Security Configuration Guide: Unicast Reverse Path Forwarding Cisco IOS XE Release 3S (Cisco ASR 1000)
Unicast Reverse Path Forwarding ACL Support
Unicast Reverse Path Forwarding ACL Support
Last Updated: November 26, 2012
The Unicast Reverse Path Forwarding feature helps to mitigate problems that are caused by malformed or forged IP source addresses that pass through a device. The Unicast Reverse Path Forwarding ACL Support feature adds the access control list (ACL) support to the Unicast Reverse Path Forwarding feature. With the ACL support, Unicast Reverse Path Forwarding (RPF) can determine whether to drop or to forward data packets that have malformed or forged IP source addresses.
This module describes the ACL support for Unicast RPF.
Finding Feature Information
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Prerequisites for Unicast Reverse Path Forwarding ACL Support
Information About Unicast Reverse Path Forwarding ACL Support
Unicast RPF Operation
When Unicast RPF is enabled on an interface of a device, the device examines all packets received as input on that interface to ensure that the source address and source interface information appears in the routing table and matches the interface on which packets are received. This ability to "look backwards" is available only when Cisco Express Forwarding is enabled on a device because the lookup relies on the presence of a Forwarding Information Base (FIB). Cisco Express Forwarding generates a FIB as part of its operation.
Unicast RPF does a reverse lookup in the Cisco Express Forwarding table to check if any packet received at the interface of a device arrives on the best return path (or return route) to the source of the packet. If the packet was received from one of the best reverse path routes, the packet is forwarded as normal. No reverse path route on the interface from which the packet was received can mean that the source address was modified. If Unicast RPF cannot find a reverse path for the packet, the packet is dropped or forwarded, depending on whether an access control list (ACL) is specified by using the ip verify unicast source reachable via command.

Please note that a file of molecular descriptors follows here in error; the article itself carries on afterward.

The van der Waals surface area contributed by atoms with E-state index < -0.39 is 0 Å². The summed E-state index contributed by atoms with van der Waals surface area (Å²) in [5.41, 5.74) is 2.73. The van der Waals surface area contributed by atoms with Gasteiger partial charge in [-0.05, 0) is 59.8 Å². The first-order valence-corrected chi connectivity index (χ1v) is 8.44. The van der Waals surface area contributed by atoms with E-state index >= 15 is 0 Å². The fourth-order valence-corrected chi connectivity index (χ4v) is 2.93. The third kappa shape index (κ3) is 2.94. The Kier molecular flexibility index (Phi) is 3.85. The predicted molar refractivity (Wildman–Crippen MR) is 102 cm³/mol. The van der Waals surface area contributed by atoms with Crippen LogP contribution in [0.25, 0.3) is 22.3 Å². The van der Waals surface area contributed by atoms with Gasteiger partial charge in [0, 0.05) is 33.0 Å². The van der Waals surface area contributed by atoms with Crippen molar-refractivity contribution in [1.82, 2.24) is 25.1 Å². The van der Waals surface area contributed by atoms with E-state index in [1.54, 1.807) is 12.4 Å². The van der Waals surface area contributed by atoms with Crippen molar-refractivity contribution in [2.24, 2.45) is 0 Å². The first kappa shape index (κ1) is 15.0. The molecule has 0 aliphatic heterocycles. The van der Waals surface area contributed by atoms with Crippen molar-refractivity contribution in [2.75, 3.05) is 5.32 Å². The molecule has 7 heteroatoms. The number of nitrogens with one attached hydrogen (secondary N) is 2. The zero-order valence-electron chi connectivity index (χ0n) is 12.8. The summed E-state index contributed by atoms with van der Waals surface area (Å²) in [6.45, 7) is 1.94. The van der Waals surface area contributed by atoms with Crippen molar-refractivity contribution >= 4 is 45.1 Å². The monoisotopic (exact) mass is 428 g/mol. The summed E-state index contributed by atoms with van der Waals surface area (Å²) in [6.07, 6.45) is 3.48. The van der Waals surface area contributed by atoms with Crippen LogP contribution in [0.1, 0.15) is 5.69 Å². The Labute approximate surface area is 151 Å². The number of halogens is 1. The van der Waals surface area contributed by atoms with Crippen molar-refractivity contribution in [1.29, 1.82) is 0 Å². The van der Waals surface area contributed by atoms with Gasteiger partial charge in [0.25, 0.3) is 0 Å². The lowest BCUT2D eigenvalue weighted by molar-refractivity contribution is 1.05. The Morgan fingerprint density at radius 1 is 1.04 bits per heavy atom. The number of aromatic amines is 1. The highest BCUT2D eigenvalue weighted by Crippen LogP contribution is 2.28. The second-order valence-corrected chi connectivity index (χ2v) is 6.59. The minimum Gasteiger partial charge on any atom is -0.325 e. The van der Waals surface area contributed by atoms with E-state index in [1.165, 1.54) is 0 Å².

Before forwarding a packet that is received at the interface on which Unicast RPF and ACLs have been configured, Unicast RPF does the following checks:
Access Control Lists and Logging
When you configure an access control list (ACL) and a packet fails the Unicast RPF check, the Unicast RPF checks the ACL to see if the packet should be dropped (by using a deny statement in the ACL) or forwarded (by using a permit statement in the ACL). Regardless of whether the packet is dropped or forwarded, the packet is counted in the global IP traffic statistics for Unicast RPF drops and in the interface statistics for Unicast RPF.
If no ACL is configured, the device drops the forged or malformed packet immediately, and no ACL logging occurs. The device and the interface Unicast RPF logging counters are updated.
To log Unicast RPF events, specify the logging option for ACL entries. Using the log information, administrators can view source addresses that are used in an attack, the time at which packets arrived at an interface, and so on.
Each time a packet is dropped or forwarded at an interface, that information is counted globally at the device and at the interface on which Unicast RPF is configured. Global statistics of dropped packets provide information about potential attacks on a network. However, these global statistics do not specify which interface is the source of the attack.
Per-interface statistics allow network administrators to track two types of information about malformed packets: Unicast RPF drops and Unicast RPF suppressed drops. Statistics about the number of packets that Unicast RPF drops help to identify the interface that is the entry point of the attack. The Unicast RPF drop count tracks the number of drops at the interface. The Unicast RPF suppressed drop count tracks the number of packets that failed the Unicast RPF check but were forwarded because of the permit permission set up in the ACL. Using the drop count and suppressed drop count statistics, a network administrator can take steps to isolate the attack at a specific interface.